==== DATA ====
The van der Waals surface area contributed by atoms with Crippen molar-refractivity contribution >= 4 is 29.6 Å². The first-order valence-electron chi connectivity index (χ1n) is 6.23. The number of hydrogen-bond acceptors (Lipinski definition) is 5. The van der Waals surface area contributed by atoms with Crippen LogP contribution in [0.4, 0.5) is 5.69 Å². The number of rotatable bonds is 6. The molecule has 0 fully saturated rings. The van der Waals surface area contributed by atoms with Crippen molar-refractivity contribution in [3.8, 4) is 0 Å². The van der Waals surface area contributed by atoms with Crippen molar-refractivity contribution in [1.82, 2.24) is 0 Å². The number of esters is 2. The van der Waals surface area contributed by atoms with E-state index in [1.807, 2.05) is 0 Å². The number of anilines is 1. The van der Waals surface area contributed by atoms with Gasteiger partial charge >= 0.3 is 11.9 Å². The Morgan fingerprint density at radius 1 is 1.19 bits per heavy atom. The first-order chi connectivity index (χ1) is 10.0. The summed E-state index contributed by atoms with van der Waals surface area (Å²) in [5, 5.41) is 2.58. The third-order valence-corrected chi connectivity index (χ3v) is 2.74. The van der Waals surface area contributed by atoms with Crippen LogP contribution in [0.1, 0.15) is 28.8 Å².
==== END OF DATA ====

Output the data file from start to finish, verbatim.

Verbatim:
The van der Waals surface area contributed by atoms with Crippen molar-refractivity contribution >= 4 is 29.6 Å². The first-order valence-electron chi connectivity index (χ1n) is 6.23. The number of hydrogen-bond acceptors (Lipinski definition) is 5. The van der Waals surface area contributed by atoms with Crippen LogP contribution in [0.4, 0.5) is 5.69 Å². The number of rotatable bonds is 6. The molecule has 0 fully saturated rings. The van der Waals surface area contributed by atoms with Crippen molar-refractivity contribution in [3.8, 4) is 0 Å². The van der Waals surface area contributed by atoms with Crippen molar-refractivity contribution in [1.82, 2.24) is 0 Å². The number of esters is 2. The van der Waals surface area contributed by atoms with E-state index in [1.807, 2.05) is 0 Å². The number of anilines is 1. The van der Waals surface area contributed by atoms with Gasteiger partial charge >= 0.3 is 11.9 Å². The Morgan fingerprint density at radius 1 is 1.19 bits per heavy atom. The first-order chi connectivity index (χ1) is 10.0. The summed E-state index contributed by atoms with van der Waals surface area (Å²) in [5, 5.41) is 2.58. The third-order valence-corrected chi connectivity index (χ3v) is 2.74. The van der Waals surface area contributed by atoms with Crippen LogP contribution in [0.1, 0.15) is 28.8 Å².